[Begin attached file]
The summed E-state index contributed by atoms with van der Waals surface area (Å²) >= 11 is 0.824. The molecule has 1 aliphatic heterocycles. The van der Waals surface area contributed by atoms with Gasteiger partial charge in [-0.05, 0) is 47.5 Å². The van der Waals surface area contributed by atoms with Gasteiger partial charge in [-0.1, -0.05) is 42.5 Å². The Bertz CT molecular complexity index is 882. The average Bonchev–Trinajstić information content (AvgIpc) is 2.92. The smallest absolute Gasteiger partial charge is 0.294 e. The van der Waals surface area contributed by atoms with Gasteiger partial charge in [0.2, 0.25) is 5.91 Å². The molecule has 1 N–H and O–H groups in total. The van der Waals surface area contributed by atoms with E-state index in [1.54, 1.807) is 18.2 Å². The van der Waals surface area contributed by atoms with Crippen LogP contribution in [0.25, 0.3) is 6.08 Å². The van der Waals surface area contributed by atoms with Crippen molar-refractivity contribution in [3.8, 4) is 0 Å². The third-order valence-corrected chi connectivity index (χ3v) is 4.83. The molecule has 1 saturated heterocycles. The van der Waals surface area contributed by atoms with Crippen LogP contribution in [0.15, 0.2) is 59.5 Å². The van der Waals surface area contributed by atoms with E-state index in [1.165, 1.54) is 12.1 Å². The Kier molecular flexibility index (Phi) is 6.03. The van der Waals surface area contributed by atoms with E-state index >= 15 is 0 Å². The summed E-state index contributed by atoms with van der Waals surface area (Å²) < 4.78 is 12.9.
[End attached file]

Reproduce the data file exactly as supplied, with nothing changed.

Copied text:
The summed E-state index contributed by atoms with van der Waals surface area (Å²) >= 11 is 0.824. The molecule has 1 aliphatic heterocycles. The van der Waals surface area contributed by atoms with Gasteiger partial charge in [-0.05, 0) is 47.5 Å². The van der Waals surface area contributed by atoms with Gasteiger partial charge in [-0.1, -0.05) is 42.5 Å². The Bertz CT molecular complexity index is 882. The average Bonchev–Trinajstić information content (AvgIpc) is 2.92. The smallest absolute Gasteiger partial charge is 0.294 e. The van der Waals surface area contributed by atoms with Gasteiger partial charge in [0.2, 0.25) is 5.91 Å². The molecule has 1 N–H and O–H groups in total. The van der Waals surface area contributed by atoms with E-state index in [1.54, 1.807) is 18.2 Å². The van der Waals surface area contributed by atoms with Crippen LogP contribution in [0.25, 0.3) is 6.08 Å². The van der Waals surface area contributed by atoms with Crippen molar-refractivity contribution in [3.8, 4) is 0 Å². The third-order valence-corrected chi connectivity index (χ3v) is 4.83. The molecule has 1 saturated heterocycles. The van der Waals surface area contributed by atoms with Crippen LogP contribution in [0.15, 0.2) is 59.5 Å². The van der Waals surface area contributed by atoms with E-state index in [1.165, 1.54) is 12.1 Å². The Kier molecular flexibility index (Phi) is 6.03. The van der Waals surface area contributed by atoms with E-state index >= 15 is 0 Å². The summed E-state index contributed by atoms with van der Waals surface area (Å²) < 4.78 is 12.9.